How To Use Condoms

What's so important about using condoms?

CONDOMS CAN PREVENT DISEASE AND UNPLANNED PREGNANCY.

And let's face it, sex is more fun when you're not worried about getting pregnant or getting an STD.

Abstinence is the only way to avoid becoming infected with an STD or getting pregnant. However, condoms are highly effective at preventing STDs. If you feel you and your partner are ready to have sex, it is important to use protection every time. That means using a condom - and using it right.

Learn everything you need to know about condoms on these pages.

Condoms prevent transmission of:

  • HIV
  • Gonorrhea
  • Chlamydia
  • Trichomoniasis
  • Herpes*
  • Syphilis*
  • Chancroid*
  • * when the sore or blister is covered

Using a condom can also reduce the risk of cancer from HPV (genital warts) and protect you from getting an STD you may have had before.

There's more than one type of condom?

Click on the links to the left to find out more about the types of condoms you'll see.

Male Condoms

The most popular type of male condom is made from latex, a very thin rubber. These are the most popular and most recommended because they are very good at preventing pregnancy and the spread of STDs, as long they're used right. For people with latex allergies, the best thing to use is polyurethane or polyisoprene (sort of like a very thin, soft plastic) condoms. These condoms are also very effective in protecting against STDs.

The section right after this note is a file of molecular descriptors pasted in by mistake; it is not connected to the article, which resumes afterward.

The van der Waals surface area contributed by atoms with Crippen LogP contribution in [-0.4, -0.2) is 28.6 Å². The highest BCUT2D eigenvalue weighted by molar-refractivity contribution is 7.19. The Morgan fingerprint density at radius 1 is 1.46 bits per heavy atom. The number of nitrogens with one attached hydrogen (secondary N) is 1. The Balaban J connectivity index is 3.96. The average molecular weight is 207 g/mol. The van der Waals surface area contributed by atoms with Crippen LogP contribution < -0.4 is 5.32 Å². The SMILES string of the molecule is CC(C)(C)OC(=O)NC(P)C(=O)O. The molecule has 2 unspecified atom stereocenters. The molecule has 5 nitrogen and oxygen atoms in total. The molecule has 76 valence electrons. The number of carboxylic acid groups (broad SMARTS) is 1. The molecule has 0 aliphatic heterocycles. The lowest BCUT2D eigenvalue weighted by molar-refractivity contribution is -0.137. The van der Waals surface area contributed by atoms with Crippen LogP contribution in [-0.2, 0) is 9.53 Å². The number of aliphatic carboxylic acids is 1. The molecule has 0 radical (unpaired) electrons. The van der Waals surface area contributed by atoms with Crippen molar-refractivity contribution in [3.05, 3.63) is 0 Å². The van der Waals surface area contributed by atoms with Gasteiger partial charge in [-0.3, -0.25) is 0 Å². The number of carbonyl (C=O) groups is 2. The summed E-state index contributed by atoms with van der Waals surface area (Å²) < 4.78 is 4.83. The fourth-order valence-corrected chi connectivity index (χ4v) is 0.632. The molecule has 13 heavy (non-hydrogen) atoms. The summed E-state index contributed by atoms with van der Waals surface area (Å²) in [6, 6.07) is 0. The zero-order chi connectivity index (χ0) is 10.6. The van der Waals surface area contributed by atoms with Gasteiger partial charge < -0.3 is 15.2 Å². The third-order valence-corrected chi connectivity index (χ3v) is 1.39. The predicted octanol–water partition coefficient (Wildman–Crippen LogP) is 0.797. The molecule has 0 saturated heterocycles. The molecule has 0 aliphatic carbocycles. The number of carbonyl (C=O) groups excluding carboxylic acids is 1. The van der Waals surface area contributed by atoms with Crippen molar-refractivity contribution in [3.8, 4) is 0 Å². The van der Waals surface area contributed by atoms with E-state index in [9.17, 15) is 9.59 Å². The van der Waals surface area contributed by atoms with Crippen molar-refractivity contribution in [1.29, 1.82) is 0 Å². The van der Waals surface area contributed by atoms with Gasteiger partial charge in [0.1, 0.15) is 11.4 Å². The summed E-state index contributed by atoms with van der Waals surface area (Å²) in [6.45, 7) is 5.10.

You may also see condoms made out of lambskin for sale in drug stores.DO NOT use lambskin instead of latex, polyurethane, or polyisoprene. These condoms arenot goodat preventing transmission of STDs (including HIV) and are not recommended by the FDA for this use.

Okay, so how do I put it on?

As we've said before, condoms can't do their job unless they're used correctly. Using a condom can be harder than it looks. But with these helpful tips and how-to video, you should be good to go!

How to use a male condom

  1. STORE CONDOMS IN A COOL, DARK PLACE. Leaving them in the glove box of your car or saving one in your wallet or backpack for a long period of time could damage a condom (it might be weaker or break more easily).
  2. CHECK THE EXPIRATION DATE. Just like food, condoms can go bad. It is important to check the date before using it.
  3. OPEN THE WRAPPER CAREFULLY. Make sure your fingernails don't nick, tear or rip the condom. And no matter how cool the movies make it look, DO NOT open the package with your teeth because you could tear the condom in the process.
  4. PINCH THE TIP. Once out of the package, hold the tip of the condom between your thumb and pointer finger. Leaving a space at the head of the penis for semen, use your other hand to unroll the condom slowly over the erect penis shaft. Don't double up!
  5. AFTER EJACULATION (coming), and while the penis is still hard, hold the condom at the base of the penis and pull out of your partner's vagina or anus. Gently roll the condom back toward the penis head and remove. Throw it in the trash. DO NOT flush it down the toilet.